Ask an Expert: How to Explain a Downsizing During an Interview

scamAn AOL reader asks, "I have been let go and I am collecting a severance package. How do I handle this in a interview? My former employer will not report anything negative if a prospective employer calls for a reference."

You're not alone! Many people face the same conversation in their interviews each day and in a volatile market, being downsized doesn't necessarily hurt your chances of finding new employment because employers often realize that many good employees were let go due to circumstances beyond their control.

If asked why you are currently in a job search, here are a few tips for handling the question with dignity and integrity while building trust and rapport with the hiring manager.


State the business reason for the downsizing.

Don't say you were fired or let go. The downsizing wasn't about you. State the business reason for the downsizing. Perhaps the company went out of business, moved the operation to a less expensive location, merged with another company creating job redundancies, or cut jobs across multiple functions due to declining profits. Explain the downsizing in the larger context and try to show scope whenever possible. Mention the big picture. Perhaps everyone in your department or at your professional level was terminated, or 10 percent of the work force across the board was let go. Prove that you were not the only one that was part of the downsizing.


Assure the employer you were not let go due to performance issues.

Let the hiring manager know that the termination had nothing to do with performance and offer to share previous performance reviews that show you were performing at or above company expectations. This type of transparency will potentially help build your credibility as a candidate and strengthen the relationship with the hiring authority.


Offer to share your references with the employer.

Generally employers don't check references until you are a final candidate or there is a job offer on the table. But by offering to share your references early on in the interview process, you send the message that you were a strong performer in your previous position and you have nothing to hide.


Add testimonials to your resume to prove you left in good standing.

Adding excerpts from a past performance appraisal, customer thank you letter, or recommendation letter to the resume can be another great way to eliminate any potential bias tied to the fact that you were downsized. This strategy can also help differentiate you as a candidate and make you more memorable in the eyes of the hiring manager.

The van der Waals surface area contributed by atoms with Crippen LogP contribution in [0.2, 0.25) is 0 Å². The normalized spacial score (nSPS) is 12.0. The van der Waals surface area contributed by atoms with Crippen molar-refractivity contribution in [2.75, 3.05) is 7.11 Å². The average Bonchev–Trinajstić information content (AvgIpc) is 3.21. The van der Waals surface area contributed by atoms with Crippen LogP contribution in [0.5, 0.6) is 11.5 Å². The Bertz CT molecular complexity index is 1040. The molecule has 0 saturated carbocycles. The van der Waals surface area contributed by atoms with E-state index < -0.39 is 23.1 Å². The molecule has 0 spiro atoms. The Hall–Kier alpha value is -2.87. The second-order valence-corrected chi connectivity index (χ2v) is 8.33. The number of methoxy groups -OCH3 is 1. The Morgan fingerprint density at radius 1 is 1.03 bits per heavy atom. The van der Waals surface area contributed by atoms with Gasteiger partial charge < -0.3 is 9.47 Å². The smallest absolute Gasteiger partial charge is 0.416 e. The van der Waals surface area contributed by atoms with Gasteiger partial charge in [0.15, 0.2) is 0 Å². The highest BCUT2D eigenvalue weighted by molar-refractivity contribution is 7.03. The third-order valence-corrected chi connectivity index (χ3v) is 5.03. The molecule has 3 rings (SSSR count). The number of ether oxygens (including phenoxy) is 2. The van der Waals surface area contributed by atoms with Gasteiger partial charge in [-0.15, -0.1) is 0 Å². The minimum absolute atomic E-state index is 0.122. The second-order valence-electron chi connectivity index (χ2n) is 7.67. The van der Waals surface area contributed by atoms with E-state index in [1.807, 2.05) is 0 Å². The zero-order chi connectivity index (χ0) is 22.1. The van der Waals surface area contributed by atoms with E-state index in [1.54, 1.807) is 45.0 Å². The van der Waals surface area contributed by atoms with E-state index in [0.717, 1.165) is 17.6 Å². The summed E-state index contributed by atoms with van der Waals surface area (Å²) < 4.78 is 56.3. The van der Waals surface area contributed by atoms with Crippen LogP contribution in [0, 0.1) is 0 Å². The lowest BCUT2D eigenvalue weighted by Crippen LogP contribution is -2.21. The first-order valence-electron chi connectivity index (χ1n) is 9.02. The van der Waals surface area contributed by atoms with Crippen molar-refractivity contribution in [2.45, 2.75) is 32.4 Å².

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Denizio

I was fired twice do to outsourcing and I let my new employer know about it. You are better off letting a prospective employer know exactly why you were terminated without sugarcoating it. But try not to show bitterness over it.
I always take the attitude that it was their loss and not mine. That I am the best in my field. It worked for me anyway.

November 09 2010 at 7:06 PM Report abuse rate up rate down Reply
ramon suarez

Is it legal for a company to lay you off, stating that is due to budget cuts, and then they hire someone else for your position?

November 09 2010 at 5:33 PM Report abuse rate up rate down Reply
nicholas ferrara

feel sorry for jalepeno... I got let terminated back on January 10, 2010. When I wasa hired I was told 700-1000 per week commissisions were very possible. After 2 weeks and my first supervisor fired (for breaking rules and regulations repeatedly) It became very apparent that 700 a week was not going to happen. More like 250-350 for working almost 65 hours a week. When I asked where is the momney well you can guess what has happenned next, in the dog house. Finally terminated after hearing the same BS over and over. AND they told the unemployment examiner I was terminated for insubordination. Ok pretty soon, my turn.

November 09 2010 at 5:25 PM Report abuse rate up rate down Reply
nikoman1

Lori is right, but good luck suing...first you have to find an attorney that will take the case - most won't talk to you unless you have proof.

November 09 2010 at 3:52 PM Report abuse rate up rate down Reply
3 replies to nikoman1's comment
Jalapeno

This is all well, and good, but what does one do when the former employer lies about why you were let go? What do you do when the former employer makes false reports on your DAC report?
When a former employer (M.W.Trucking,Inc.) lies to prospective employers, it just proves he's lost his own integrity.
I have more respect for someone who tells the truth, as opposed to one (Mark Washatka) that cannot, or refuses to.

November 09 2010 at 2:48 PM Report abuse rate up rate down Reply
4 replies to Jalapeno's comment

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